Wandering Thoughts archives


Exploiting polymorphic WSGI again to create cat

I've written before about how I (ab)use what I call the polymorphic nature of WSGI, where a WSGI application doesn't actually care what environment you run it in; anything that will provide a WSGI environment will do. I've used this before for various things and was recently reminded of yet another trick I've played with WSGI.

Suppose that you have a web application and you want to inspect or capture a rendered web page (especially if you want to read the raw HTML). Obviously you can do this from a browser or you can use something simpler like wcat, but one day it struck me: why was I going through the bother of making a web request (and possibly firing up a test web server) just to get some output from my WSGI application?

The result is something that you could call 'wsgi-cat' (although for me it is specific to DWiki). Given a URL on the command line, it connects up all of the WSGI infrastructure necessary, passes the URL to the WSGI application (as a GET request), and then dumps out whatever 'web page' the application returned (which isn't necessarily HTML; it might be a HTTP redirection, for example). I haven't yet given it any support for handling POSTs, but it wouldn't really be hard.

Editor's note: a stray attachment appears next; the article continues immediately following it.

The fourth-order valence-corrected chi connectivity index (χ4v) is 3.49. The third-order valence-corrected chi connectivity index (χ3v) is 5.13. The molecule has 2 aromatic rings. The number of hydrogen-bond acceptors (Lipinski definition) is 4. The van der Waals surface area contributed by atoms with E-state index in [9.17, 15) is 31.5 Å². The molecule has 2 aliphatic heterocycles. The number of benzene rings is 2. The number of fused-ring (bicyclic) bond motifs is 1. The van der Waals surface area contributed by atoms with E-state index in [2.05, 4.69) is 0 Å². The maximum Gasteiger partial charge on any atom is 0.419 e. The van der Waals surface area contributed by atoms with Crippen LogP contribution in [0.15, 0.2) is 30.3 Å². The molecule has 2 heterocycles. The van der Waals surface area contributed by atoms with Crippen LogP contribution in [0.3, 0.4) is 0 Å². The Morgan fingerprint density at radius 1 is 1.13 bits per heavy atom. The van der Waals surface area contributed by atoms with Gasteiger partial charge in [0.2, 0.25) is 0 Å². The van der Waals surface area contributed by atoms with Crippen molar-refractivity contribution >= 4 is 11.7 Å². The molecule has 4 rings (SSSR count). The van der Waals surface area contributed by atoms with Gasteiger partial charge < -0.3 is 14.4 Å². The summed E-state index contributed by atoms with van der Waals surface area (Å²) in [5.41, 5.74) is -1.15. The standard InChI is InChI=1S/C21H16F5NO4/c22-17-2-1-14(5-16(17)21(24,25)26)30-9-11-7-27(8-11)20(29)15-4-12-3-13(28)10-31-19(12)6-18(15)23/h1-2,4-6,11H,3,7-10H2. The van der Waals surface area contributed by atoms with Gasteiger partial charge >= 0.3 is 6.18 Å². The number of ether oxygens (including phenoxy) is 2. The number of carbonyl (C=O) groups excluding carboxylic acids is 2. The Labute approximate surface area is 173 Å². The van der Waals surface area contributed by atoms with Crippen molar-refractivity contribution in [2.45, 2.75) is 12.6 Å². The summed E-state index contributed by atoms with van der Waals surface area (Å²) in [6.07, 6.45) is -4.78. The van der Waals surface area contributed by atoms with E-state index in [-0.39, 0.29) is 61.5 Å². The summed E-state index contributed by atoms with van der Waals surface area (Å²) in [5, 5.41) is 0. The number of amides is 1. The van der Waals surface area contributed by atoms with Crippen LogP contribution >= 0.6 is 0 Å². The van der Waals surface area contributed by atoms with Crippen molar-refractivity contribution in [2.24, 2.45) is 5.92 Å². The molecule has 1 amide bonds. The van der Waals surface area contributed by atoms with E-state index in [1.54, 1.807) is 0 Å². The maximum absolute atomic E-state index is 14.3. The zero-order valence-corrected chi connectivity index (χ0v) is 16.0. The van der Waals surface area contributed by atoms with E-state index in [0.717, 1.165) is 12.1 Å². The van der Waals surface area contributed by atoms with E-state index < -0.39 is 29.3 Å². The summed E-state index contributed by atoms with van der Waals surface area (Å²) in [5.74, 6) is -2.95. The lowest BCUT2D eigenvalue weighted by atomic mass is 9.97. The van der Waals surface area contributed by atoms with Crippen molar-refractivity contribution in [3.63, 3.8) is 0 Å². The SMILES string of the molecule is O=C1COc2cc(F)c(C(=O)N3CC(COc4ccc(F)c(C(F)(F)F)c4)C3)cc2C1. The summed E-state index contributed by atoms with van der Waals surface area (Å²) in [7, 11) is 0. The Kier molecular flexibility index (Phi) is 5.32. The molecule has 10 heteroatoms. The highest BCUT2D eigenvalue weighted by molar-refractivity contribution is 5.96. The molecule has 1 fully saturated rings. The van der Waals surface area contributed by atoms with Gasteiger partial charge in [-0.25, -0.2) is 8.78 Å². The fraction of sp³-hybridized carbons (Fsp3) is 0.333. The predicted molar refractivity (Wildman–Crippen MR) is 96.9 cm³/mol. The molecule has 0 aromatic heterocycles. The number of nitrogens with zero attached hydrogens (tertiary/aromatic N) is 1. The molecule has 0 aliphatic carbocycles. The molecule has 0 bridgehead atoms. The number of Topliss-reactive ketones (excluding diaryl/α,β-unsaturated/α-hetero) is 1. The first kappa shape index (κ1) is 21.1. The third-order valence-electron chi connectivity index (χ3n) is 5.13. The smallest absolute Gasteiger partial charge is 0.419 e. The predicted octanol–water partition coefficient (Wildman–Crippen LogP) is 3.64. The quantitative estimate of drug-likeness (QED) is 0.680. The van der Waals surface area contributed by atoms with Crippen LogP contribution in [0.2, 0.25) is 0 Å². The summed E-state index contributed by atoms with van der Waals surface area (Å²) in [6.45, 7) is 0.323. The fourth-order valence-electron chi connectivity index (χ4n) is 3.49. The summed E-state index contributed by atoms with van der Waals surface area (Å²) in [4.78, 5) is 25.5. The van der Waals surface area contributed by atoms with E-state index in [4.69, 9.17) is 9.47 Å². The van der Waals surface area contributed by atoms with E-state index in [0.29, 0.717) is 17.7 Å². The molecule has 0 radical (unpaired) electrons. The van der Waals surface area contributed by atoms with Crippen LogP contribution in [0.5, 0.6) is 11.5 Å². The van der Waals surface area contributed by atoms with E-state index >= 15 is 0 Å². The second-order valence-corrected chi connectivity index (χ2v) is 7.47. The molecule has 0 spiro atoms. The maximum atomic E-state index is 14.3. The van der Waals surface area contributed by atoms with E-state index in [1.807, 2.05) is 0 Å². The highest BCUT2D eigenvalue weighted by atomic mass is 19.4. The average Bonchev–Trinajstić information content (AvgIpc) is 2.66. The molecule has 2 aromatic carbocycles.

I originally wrote this because I was tired of firing up various things just to look at how I was rendering HTML, but it's turned out to be quietly convenient for any number of things. Looking at HTTP redirects that my application is supposed to generate is one example; many web programs will transparently handle them for you, which is a great convenience right up to the point where you want to inspect them.

(Another potential use is artificially generating error pages or POST response pages and capturing their HTML in order to validate it. Online HTML validators are generally GET-only, which can let validation errors lurk in the POST side of things. (Assuming that you care about validating your HTML at all.))

python/WSGICatTrick written at 00:53:50; Add Comment

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